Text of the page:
Stock Keeping Unit (SKU)

A stock keeping unit, which is commonly referred to as SKU, is a unique code that is assigned to each product in a stockroom. It is used to identify the price, manufacturer, and other product-related information.


What Is a Stock Keeping Unit (SKU)?

For any organization that is in the business of selling products, an SKU is an essential part of inventory management. 

SKUs are internal product inventory codes, which are made up of eight or more alphanumeric characters. They are unique to every store, warehouse, e-commerce vendor, and fulfillment center. That means that an SKU for Item A will be unique at different stores from the same retail chain.


How Do SKUs Work?

Each alphanumeric character in an SKU represents product-related information, such as price, size, style, color, and manufacturer. 

Since the codes are unique to every company, they can be customized to fit the needs of the business. For instance, the information in the codes can be based on what customers ask mostly about.

C1 could be assigned to wool sweaters, while C2 could represent cotton ones. B1 could refer to the color red and B2 for blue. If S11 referred to a small and S12 to a medium, then a small red cotton sweater’s SKU would be C2B1S11.  

The more detailed the information is, the longer the figure gets. This can become more confusing for the workforce, leading to a greater risk of shipping or packing errors. Thus, retailers often stick to the most important product characteristics when they’re creating SKUs.


What Are SKUs for?

SKUs make it easier to track the movement of inventory. Besides helping retailers manage all their inventory, these codes can offer a few other advantages. 

  • Classifying products

Retailers with several variations of a particular type of product can use SKUs to differentiate each one. By adding unique product codes, they can prevent confusion at all levels of the supply chain. This can help minimize costly errors.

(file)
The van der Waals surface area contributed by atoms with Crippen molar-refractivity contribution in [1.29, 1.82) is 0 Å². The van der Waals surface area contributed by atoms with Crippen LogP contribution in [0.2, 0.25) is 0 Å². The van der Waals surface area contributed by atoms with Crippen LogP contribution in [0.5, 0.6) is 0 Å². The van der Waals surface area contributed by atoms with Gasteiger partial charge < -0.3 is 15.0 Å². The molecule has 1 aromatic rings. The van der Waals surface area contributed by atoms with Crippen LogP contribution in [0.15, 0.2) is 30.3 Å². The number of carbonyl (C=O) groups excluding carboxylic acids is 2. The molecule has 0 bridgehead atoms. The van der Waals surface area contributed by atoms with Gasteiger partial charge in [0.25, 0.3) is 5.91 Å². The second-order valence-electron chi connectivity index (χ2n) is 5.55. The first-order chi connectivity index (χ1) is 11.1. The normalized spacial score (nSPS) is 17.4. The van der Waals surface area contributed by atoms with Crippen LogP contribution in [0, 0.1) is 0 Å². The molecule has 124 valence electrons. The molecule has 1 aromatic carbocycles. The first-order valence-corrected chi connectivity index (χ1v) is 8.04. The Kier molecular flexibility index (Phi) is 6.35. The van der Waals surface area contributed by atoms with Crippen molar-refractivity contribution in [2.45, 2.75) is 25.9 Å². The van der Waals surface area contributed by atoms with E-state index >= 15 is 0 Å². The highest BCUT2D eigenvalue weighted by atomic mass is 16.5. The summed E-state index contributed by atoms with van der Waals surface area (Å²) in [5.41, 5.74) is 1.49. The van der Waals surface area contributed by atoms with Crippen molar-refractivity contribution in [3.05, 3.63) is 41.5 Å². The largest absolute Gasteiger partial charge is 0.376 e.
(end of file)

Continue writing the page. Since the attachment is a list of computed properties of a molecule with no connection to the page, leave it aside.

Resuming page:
• Inventory management

SKUs can be used to monitor and manage inventory. Managers can use these codes to make sure there is no inventory shrinkage. Products tend to get damaged or missing at any point in the supply chain. Having SKUs makes it easier for managers to pinpoint the items. They can also use the codes to determine if theft is involved. 

  • Replenishing inventory

Managing large quantities of inventory can be overwhelming for businesses of all sizes. But with SKUs, managers can easily determine the quantity of the products they have on hand. They can re-order when stock gets low to ensure that they never run out of product, especially the most popular ones.

  • Identifying profits

Tracking SKUs can give entrepreneurs crucial business insights. They can determine which product variation sells out fast. Similarly, they can identify which ones are less popular. These insights can help businesses make well-informed decisions that would make them more profitable.

  • Sales trends

Retailers can collect data from their SKU system to determine seasonal trends based on different customer segments. This enables them to replenish their supply based on expected customer behavior, allowing them to boost profitability and customer satisfaction.

  • Customer assistance

Scanning SKUs makes it easier for retailers to provide product information to consumers who are looking for alternative versions. This can increase customer satisfaction and improve sales efficiency.

At retail stores, salespeople won’t have to go far back to the supply room to check if certain products are still in stock. They can simply scan a code using a portable scanner to verify that information.

  • Advertising and marketing

Retailers can use the data they gather from SKU systems to determine the advertising and marketing methods that generate the most sales. 


SKU vs. UPC: What’s the Difference?

An SKU is a type of code, but it is different from a universal product code (UPC). Here are their main differences.

  • Internal vs external

An SKU is an internal inventory code, while a UPC is an external product code. That means the latter is the same across various stores. 

  • Alphanumeric vs numeric

SKUs can contain letters and numbers, while UPCs can only contain numbers. 

  • License

E-commerce stores, fulfillment centers, and the like can create their own SKU. UPC numbers, on the other hand, have to be bought and licensed.

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